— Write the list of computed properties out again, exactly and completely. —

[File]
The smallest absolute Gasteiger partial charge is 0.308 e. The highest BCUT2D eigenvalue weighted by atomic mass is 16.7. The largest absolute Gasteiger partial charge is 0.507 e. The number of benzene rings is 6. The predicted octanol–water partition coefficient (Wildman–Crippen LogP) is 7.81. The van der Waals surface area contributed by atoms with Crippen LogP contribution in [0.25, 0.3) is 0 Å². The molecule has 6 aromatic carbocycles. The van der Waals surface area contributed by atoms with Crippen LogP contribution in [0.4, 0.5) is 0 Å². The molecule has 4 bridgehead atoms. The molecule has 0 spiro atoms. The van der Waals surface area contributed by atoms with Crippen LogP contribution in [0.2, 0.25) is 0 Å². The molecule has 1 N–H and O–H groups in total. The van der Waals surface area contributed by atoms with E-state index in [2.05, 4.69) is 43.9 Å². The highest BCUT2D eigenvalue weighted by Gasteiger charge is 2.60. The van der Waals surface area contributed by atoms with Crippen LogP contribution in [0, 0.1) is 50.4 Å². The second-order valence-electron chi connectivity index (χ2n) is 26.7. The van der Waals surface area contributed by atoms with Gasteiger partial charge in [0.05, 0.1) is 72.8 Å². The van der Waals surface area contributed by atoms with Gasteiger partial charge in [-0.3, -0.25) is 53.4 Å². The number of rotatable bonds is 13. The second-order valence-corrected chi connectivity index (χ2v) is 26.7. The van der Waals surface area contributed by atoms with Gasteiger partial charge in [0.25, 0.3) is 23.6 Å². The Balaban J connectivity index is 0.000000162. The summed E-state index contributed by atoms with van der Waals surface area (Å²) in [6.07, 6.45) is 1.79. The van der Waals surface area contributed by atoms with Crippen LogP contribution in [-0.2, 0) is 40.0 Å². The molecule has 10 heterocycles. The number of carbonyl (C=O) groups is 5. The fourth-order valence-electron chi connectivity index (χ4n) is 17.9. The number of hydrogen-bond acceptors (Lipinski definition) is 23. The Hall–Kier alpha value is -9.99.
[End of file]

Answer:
The smallest absolute Gasteiger partial charge is 0.308 e. The highest BCUT2D eigenvalue weighted by atomic mass is 16.7. The largest absolute Gasteiger partial charge is 0.507 e. The number of benzene rings is 6. The predicted octanol–water partition coefficient (Wildman–Crippen LogP) is 7.81. The van der Waals surface area contributed by atoms with Crippen LogP contribution in [0.25, 0.3) is 0 Å². The molecule has 6 aromatic carbocycles. The van der Waals surface area contributed by atoms with Crippen LogP contribution in [0.4, 0.5) is 0 Å². The molecule has 4 bridgehead atoms. The molecule has 0 spiro atoms. The van der Waals surface area contributed by atoms with Crippen LogP contribution in [0.2, 0.25) is 0 Å². The molecule has 1 N–H and O–H groups in total. The van der Waals surface area contributed by atoms with E-state index in [2.05, 4.69) is 43.9 Å². The highest BCUT2D eigenvalue weighted by Gasteiger charge is 2.60. The van der Waals surface area contributed by atoms with Crippen LogP contribution in [0, 0.1) is 50.4 Å². The second-order valence-electron chi connectivity index (χ2n) is 26.7. The van der Waals surface area contributed by atoms with Gasteiger partial charge in [0.05, 0.1) is 72.8 Å². The van der Waals surface area contributed by atoms with Gasteiger partial charge in [-0.3, -0.25) is 53.4 Å². The number of rotatable bonds is 13. The second-order valence-corrected chi connectivity index (χ2v) is 26.7. The van der Waals surface area contributed by atoms with Gasteiger partial charge in [0.25, 0.3) is 23.6 Å². The Balaban J connectivity index is 0.000000162. The summed E-state index contributed by atoms with van der Waals surface area (Å²) in [6.07, 6.45) is 1.79. The van der Waals surface area contributed by atoms with Crippen LogP contribution in [-0.2, 0) is 40.0 Å². The molecule has 10 heterocycles. The number of carbonyl (C=O) groups is 5. The fourth-order valence-electron chi connectivity index (χ4n) is 17.9. The number of hydrogen-bond acceptors (Lipinski definition) is 23. The Hall–Kier alpha value is -9.99.